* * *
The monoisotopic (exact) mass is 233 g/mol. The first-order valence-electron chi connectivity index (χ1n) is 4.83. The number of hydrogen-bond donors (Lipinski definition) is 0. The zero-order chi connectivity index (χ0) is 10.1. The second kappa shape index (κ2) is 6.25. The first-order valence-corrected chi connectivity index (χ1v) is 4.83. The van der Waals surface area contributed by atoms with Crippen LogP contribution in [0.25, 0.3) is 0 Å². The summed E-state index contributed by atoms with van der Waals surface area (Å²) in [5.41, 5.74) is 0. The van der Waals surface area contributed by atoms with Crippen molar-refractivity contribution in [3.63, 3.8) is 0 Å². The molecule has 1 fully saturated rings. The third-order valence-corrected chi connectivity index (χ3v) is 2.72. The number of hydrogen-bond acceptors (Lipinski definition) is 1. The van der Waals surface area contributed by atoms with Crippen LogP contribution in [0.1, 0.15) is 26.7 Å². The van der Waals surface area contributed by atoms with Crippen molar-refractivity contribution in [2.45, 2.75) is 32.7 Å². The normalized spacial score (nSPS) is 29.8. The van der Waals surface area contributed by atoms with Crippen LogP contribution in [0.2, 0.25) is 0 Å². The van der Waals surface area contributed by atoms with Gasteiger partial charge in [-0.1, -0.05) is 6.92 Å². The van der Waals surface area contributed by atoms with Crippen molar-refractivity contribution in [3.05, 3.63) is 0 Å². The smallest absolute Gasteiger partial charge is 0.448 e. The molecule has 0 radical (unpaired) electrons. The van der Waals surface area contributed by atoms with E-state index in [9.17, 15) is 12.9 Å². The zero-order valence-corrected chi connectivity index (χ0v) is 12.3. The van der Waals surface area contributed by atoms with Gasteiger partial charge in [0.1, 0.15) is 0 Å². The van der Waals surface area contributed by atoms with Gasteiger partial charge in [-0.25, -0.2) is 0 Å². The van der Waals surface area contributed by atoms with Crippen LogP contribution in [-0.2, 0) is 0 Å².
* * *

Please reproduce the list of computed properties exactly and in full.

The monoisotopic (exact) mass is 233 g/mol. The first-order valence-electron chi connectivity index (χ1n) is 4.83. The number of hydrogen-bond donors (Lipinski definition) is 0. The zero-order chi connectivity index (χ0) is 10.1. The second kappa shape index (κ2) is 6.25. The first-order valence-corrected chi connectivity index (χ1v) is 4.83. The van der Waals surface area contributed by atoms with Crippen LogP contribution in [0.25, 0.3) is 0 Å². The summed E-state index contributed by atoms with van der Waals surface area (Å²) in [5.41, 5.74) is 0. The van der Waals surface area contributed by atoms with Crippen molar-refractivity contribution in [3.63, 3.8) is 0 Å². The molecule has 1 fully saturated rings. The third-order valence-corrected chi connectivity index (χ3v) is 2.72. The number of hydrogen-bond acceptors (Lipinski definition) is 1. The van der Waals surface area contributed by atoms with Crippen LogP contribution in [0.1, 0.15) is 26.7 Å². The van der Waals surface area contributed by atoms with Crippen molar-refractivity contribution in [2.45, 2.75) is 32.7 Å². The normalized spacial score (nSPS) is 29.8. The van der Waals surface area contributed by atoms with Crippen LogP contribution in [0.2, 0.25) is 0 Å². The van der Waals surface area contributed by atoms with Gasteiger partial charge in [-0.1, -0.05) is 6.92 Å². The van der Waals surface area contributed by atoms with Crippen molar-refractivity contribution in [3.05, 3.63) is 0 Å². The smallest absolute Gasteiger partial charge is 0.448 e. The molecule has 0 radical (unpaired) electrons. The van der Waals surface area contributed by atoms with E-state index in [9.17, 15) is 12.9 Å². The zero-order valence-corrected chi connectivity index (χ0v) is 12.3. The van der Waals surface area contributed by atoms with Gasteiger partial charge in [0.1, 0.15) is 0 Å². The van der Waals surface area contributed by atoms with Gasteiger partial charge in [-0.25, -0.2) is 0 Å². The van der Waals surface area contributed by atoms with Crippen LogP contribution in [-0.2, 0) is 0 Å².